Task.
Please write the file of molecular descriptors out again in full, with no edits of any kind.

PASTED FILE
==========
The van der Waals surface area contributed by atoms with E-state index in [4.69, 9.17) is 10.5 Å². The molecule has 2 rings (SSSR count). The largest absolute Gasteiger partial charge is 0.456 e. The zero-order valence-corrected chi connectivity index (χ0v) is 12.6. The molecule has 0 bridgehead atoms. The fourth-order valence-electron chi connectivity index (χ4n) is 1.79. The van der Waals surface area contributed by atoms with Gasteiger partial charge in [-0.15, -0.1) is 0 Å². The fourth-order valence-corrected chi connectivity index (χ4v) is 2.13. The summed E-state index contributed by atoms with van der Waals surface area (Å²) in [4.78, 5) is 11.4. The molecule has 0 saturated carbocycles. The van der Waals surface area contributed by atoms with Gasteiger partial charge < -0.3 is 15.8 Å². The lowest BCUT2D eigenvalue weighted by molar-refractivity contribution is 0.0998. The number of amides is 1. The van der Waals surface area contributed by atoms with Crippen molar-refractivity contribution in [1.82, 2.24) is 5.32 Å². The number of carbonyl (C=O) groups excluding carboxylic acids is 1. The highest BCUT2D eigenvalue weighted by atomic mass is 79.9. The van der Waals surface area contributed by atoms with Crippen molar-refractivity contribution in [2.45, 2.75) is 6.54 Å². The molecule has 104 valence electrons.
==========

The van der Waals surface area contributed by atoms with E-state index in [4.69, 9.17) is 10.5 Å². The molecule has 2 rings (SSSR count). The largest absolute Gasteiger partial charge is 0.456 e. The zero-order valence-corrected chi connectivity index (χ0v) is 12.6. The molecule has 0 bridgehead atoms. The fourth-order valence-electron chi connectivity index (χ4n) is 1.79. The van der Waals surface area contributed by atoms with Gasteiger partial charge in [-0.15, -0.1) is 0 Å². The fourth-order valence-corrected chi connectivity index (χ4v) is 2.13. The summed E-state index contributed by atoms with van der Waals surface area (Å²) in [4.78, 5) is 11.4. The molecule has 0 saturated carbocycles. The van der Waals surface area contributed by atoms with Gasteiger partial charge < -0.3 is 15.8 Å². The lowest BCUT2D eigenvalue weighted by molar-refractivity contribution is 0.0998. The number of amides is 1. The van der Waals surface area contributed by atoms with Crippen molar-refractivity contribution in [1.82, 2.24) is 5.32 Å². The number of carbonyl (C=O) groups excluding carboxylic acids is 1. The highest BCUT2D eigenvalue weighted by atomic mass is 79.9. The van der Waals surface area contributed by atoms with Crippen molar-refractivity contribution in [2.45, 2.75) is 6.54 Å². The molecule has 104 valence electrons.